The following is an excerpt from OpinionJournal’s “Best of the Web” at WSJ written by the editor, James Taranto.
Question and Answer—IV
High Maintenance Kids
“In New York, teens and preteens are becoming savvy connoisseurs of real estate,” reports the New York Times, which opens with this disturbing anecdote:
A year and a half ago, Skye van Merkensteijn was shooting hoops with a friend who lives at the Aldyn, a condominium-rental hybrid on Riverside Boulevard with its own indoor basketball court, climbing wall and bowling alley.
Thirteen-year-old Skye was impressed – and envious. Well, his worldly pal told him, he just happened to know of an apartment for sale on the 21st floor.
Skye went home, jumped online and called up a video of the property in question – a 12-room spread with a hot tub and private 37-by-15-foot outdoor pool.
“When my husband, John, came home,” said Skye’s mother, Elizabeth van Merkensteijn, “Skye announced: ‘We’re moving and this is the place we’re moving to.'”
Mr. van Merkensteijn, an investor, told his son he couldn’t afford a $14 million apartment. As for Mrs. van Merkensteijn, if you wanted her to leave the family’s eight-room apartment at the Beresford on Central Park West, she said, you were going to have to carry her out. In a box.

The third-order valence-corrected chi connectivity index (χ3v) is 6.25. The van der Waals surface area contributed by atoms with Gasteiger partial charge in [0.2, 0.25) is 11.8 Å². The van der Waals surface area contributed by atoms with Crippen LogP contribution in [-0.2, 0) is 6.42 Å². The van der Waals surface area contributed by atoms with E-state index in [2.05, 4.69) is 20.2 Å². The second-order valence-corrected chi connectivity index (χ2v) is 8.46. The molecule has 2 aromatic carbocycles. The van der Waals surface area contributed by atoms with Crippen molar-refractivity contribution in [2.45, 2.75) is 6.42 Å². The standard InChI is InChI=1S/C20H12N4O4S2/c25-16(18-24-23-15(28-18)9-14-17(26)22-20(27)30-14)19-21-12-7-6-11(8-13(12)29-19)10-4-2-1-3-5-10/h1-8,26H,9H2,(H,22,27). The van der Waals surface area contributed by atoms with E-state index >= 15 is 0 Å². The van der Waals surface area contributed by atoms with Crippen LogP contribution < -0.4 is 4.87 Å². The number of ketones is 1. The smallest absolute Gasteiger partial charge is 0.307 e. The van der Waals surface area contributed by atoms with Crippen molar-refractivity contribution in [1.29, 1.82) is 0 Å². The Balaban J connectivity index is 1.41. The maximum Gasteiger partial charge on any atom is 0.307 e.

Still, for a lark the couple strolled over to check out their son’s find, which, in addition to the pool and an expansive terrace, had bedazzling views of the Hudson and the Palisades. “We looked at each other and said, ‘This is unbelievable,'” Mrs. van Merkensteijn recalled. “The idea that you could own a place like this in New York City was amazing.”
Skye came along to the closing a few months later.
Compare and contrast with this report from ABC News:
The Brooklyn-based Preschool Mastermind, as it’s called, is a preschool-type experience for adults. No, really. And according to its founder, there’s show-and-tell, arts-and-crafts such as finger paint, games (think musical chairs) and even naps.
“I realized all the implications of what we learn in preschool,” said founder Michelle Joni, who said she went to school for childhood education and always wanted to be a preschool teacher. “People come here and get in touch with their inner child. It’s magical.” . . .
Adult preschool – not unlike New York City’s preschool’s for children, doesn’t come cheap. Payment for the class is on a sliding scale ranging from $333 to $999. Joni said that “preschool is all about choice. I want them [the students] to feel good about the choice they’re making.”
In New York, the city your humble columnist calls home, children are making multimillion-dollar real estate deals, while adults are going to nursery school. It’s enough to make a grown man cry.
(Note: “High Maintainance Kids” from a Mrach 20 BOTW post.) For more “Best of the Web” click here and look for the “Best of the Web Today” link in the middle column below “Today’s Columnists.”